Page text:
What Is Diabetes?

At the center of diabetes is the organ called the pancreas. It is responsible for manufacturing, storing and releasing the hormone insulin, as well as other hormones and digestive enzymes. Insulin’s major function is to regulate the level of glucose/sugar in the blood. It does this by facilitating the transport of blood glucose into the billions of cells in the body. The presence of insulin stimulates glucose transporters to move to the surface of the cell to facilitate glucose entry into the cells. Insulin also stimulates the hypothalamus of the brain which is responsible for hunger and satiety. Insulin also instructs fat cells to convert glucose and fatty acids from the blood into fat, which the fat cells then store until needed. Insulin is called an anabolic hormone as it promotes growth of tissues and organs. In excess it can cause excessive growth of body fat and of cells that line blood vessels. It also helps to regulate other hormones in the body.




The most common form of diabetes is type 2 or adult onset or insulin resistant diabetes. In this form of diabetes, the insulin receptors on the cell membrane become resistant to insulin so that they fail to function appropriately. Insulin resistance increases the body’s need for insulin, which therefore causes the pancreas to work harder to produce elevated insulin levels.  This in  turn causes high blood pressure and damages the circulatory system.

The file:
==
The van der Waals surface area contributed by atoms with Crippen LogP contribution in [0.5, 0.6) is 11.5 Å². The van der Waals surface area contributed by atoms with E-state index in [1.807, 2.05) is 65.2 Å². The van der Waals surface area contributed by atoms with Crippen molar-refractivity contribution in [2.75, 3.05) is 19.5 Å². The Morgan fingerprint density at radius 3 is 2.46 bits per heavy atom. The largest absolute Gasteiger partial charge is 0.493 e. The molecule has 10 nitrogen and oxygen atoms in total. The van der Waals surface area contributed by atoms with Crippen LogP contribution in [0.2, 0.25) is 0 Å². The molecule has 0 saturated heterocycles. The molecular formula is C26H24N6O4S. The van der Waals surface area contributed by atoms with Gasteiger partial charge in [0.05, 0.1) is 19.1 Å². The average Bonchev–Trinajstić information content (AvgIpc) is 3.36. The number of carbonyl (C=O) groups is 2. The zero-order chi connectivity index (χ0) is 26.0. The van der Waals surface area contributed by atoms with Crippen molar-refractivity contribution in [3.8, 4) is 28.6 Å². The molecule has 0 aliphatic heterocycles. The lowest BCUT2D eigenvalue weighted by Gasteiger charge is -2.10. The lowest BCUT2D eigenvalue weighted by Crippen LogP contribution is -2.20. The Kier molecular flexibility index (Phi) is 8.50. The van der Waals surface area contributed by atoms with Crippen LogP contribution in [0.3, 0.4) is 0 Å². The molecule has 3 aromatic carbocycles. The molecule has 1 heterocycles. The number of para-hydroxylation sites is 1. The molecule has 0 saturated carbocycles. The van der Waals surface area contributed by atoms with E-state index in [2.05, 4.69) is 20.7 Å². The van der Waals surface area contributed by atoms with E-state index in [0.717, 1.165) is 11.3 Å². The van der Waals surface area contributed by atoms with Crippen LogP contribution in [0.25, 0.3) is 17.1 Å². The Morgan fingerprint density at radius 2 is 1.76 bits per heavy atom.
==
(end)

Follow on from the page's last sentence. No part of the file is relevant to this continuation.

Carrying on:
The onset of type 2 diabetes is slow, but even in its earlier stages the abnormal blood sugar levels can cause damage to nerves, blood vessels, heart, eyes and more.  It is a major cause of hypertension, heart disease, kidney failure, blindness and erectile dysfunction.